Have you ever undergone the process of throwing out your old receipts?
Growing up, I didn’t realize that people did such things because when it came to saving old tax returns, my family could have been featured on an episode of “Hoarders.” When my father sold our childhood home, we found boxes of receipts going back to the 1970s.
However, this year, instead of buying a new 12-pocket portfolio, my wife, Amy, decided it was time for us to shred our old receipts and reuse an old one.
Having never shredded receipts before, I assumed the act of shredding old documents would be somewhat mechanical. Yet, as I approached the paper shredder in the weeks leading up to the holidays, I quickly realized that this was far from a mindless exercise. It was not only a stroll down memory lane, but also an accounting and an opportunity to take stock of my life.
At first, I encountered the pay stubs from my first rabbinic position. But soon I came across a copy of the lease for the first home my wife and I rented together.
There were grocery store receipts from Shabbat dinners when we made new friends. Gas receipts and car payment invoices reminded me of all our road trips. Soon I found slips for the tzedakah donations we had made. I even came across receipts in Hebrew from our trip to Israel that year.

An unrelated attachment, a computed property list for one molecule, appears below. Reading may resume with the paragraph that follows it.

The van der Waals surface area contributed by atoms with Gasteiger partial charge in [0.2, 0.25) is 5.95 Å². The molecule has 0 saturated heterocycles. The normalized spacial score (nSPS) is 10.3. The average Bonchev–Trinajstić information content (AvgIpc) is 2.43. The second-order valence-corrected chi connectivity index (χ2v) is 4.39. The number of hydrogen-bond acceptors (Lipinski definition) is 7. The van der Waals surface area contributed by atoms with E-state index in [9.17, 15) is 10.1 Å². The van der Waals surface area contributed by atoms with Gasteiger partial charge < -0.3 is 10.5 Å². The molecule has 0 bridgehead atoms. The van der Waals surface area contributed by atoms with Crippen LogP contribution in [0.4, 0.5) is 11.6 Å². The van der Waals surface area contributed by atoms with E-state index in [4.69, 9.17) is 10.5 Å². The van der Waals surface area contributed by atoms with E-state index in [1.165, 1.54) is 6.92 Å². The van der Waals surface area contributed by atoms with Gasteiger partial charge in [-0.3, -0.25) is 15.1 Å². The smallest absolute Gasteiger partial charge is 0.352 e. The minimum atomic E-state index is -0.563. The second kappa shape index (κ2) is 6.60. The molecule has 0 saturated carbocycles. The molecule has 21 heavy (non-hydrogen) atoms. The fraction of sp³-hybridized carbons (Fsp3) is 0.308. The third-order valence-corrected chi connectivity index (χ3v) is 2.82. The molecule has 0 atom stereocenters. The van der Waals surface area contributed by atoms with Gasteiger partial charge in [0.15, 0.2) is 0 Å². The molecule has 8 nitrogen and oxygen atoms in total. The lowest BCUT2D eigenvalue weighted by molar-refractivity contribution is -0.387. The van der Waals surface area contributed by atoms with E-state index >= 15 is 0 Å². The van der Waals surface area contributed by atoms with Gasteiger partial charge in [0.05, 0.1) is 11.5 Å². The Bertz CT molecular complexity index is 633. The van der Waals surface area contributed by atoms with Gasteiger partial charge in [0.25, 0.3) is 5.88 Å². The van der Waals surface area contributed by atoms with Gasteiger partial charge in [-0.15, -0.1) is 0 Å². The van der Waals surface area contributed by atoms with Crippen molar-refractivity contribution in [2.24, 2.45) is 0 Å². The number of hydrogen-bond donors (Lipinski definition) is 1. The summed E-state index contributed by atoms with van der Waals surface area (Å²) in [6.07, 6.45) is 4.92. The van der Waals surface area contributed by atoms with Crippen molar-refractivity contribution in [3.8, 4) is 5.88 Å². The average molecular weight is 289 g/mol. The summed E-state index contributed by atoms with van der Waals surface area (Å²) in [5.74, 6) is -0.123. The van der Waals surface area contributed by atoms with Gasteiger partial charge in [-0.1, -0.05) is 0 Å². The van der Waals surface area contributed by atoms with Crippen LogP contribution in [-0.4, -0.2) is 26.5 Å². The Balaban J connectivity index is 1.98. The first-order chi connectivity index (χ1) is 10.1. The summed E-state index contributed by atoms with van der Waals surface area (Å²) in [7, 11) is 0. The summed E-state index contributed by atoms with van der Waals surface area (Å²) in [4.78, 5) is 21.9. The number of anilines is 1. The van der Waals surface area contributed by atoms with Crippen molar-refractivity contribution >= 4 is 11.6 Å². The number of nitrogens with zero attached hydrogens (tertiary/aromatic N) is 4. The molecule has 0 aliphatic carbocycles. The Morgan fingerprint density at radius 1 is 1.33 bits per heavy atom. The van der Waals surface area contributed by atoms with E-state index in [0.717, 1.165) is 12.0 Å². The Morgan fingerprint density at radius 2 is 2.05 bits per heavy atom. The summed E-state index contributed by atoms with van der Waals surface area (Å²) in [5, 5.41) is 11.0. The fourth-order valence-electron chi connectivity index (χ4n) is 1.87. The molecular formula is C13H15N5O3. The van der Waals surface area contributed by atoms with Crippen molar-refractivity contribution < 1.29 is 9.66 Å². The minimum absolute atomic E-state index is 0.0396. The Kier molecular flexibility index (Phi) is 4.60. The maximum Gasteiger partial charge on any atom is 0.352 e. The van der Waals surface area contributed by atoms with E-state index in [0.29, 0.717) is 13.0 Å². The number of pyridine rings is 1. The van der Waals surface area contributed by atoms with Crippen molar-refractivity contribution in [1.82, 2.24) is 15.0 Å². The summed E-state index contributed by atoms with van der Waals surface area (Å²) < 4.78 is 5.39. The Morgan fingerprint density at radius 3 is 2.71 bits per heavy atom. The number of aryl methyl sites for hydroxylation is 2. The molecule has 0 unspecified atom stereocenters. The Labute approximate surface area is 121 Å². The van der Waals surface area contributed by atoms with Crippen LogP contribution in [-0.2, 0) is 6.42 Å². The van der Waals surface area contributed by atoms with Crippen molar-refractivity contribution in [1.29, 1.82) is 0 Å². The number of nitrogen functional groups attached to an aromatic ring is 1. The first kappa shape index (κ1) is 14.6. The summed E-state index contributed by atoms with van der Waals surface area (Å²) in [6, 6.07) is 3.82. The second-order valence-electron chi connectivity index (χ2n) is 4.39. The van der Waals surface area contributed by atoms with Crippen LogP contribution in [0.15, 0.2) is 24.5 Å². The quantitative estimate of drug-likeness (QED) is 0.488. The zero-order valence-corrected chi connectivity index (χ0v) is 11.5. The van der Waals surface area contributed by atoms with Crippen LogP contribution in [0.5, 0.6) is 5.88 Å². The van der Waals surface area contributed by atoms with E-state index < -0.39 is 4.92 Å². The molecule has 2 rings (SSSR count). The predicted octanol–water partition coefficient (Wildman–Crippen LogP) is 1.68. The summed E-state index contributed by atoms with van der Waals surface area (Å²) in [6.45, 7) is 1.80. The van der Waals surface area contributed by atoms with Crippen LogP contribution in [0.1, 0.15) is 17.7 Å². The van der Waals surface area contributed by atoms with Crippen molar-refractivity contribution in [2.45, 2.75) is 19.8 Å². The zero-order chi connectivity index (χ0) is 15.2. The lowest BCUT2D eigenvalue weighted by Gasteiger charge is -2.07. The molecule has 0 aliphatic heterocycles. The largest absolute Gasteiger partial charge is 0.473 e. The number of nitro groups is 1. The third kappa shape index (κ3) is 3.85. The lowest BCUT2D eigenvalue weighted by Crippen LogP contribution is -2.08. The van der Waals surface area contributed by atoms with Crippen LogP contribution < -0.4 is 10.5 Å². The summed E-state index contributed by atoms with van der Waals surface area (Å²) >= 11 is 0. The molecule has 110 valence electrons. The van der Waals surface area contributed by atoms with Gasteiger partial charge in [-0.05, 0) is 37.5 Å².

For years I’ve been struck by the fact, as we approach the High Holidays, that the Hebrew word for introspection is an accounting term: cheshbon. Each year before the High Holidays, we are told to do a cheshbon hanefesh, a soul accounting.
Many of us do just a quick mental math. Yet I wonder: If any of us were truly audited by the Kadosh Baruch Hu and asked to account for our life’s choices, would we have delved properly into the receipts? How many of us look at the bank and credit card statements and the copied checks to see how our values and priorities have evolved?
A story is told about a man who dies and ascends to heaven after having lived a relatively uncharitable life. When he arrives, his first inclination is to take out his checkbook. “How much,” he asks the overseeing angel, “to get a room with a better view?”
The overseeing angel then smiles politely at him and says: “I am sorry. In heaven, we don’t cash checks. We only take a look at the stubs.”
What can the physical and spiritual deposits and withdrawals we’ve made this year teach us about our priorities and values and the lives we lead? And how may those things have shifted from five, 10 or even 20 years ago?
Through a little soulful accounting, may this be a year when we understand how we may live better, meaningful, purposeful lives.
Rabbi Daniel Dorsch is the senior rabbi of Congregation Etz Chaim (www.etzchaim.net).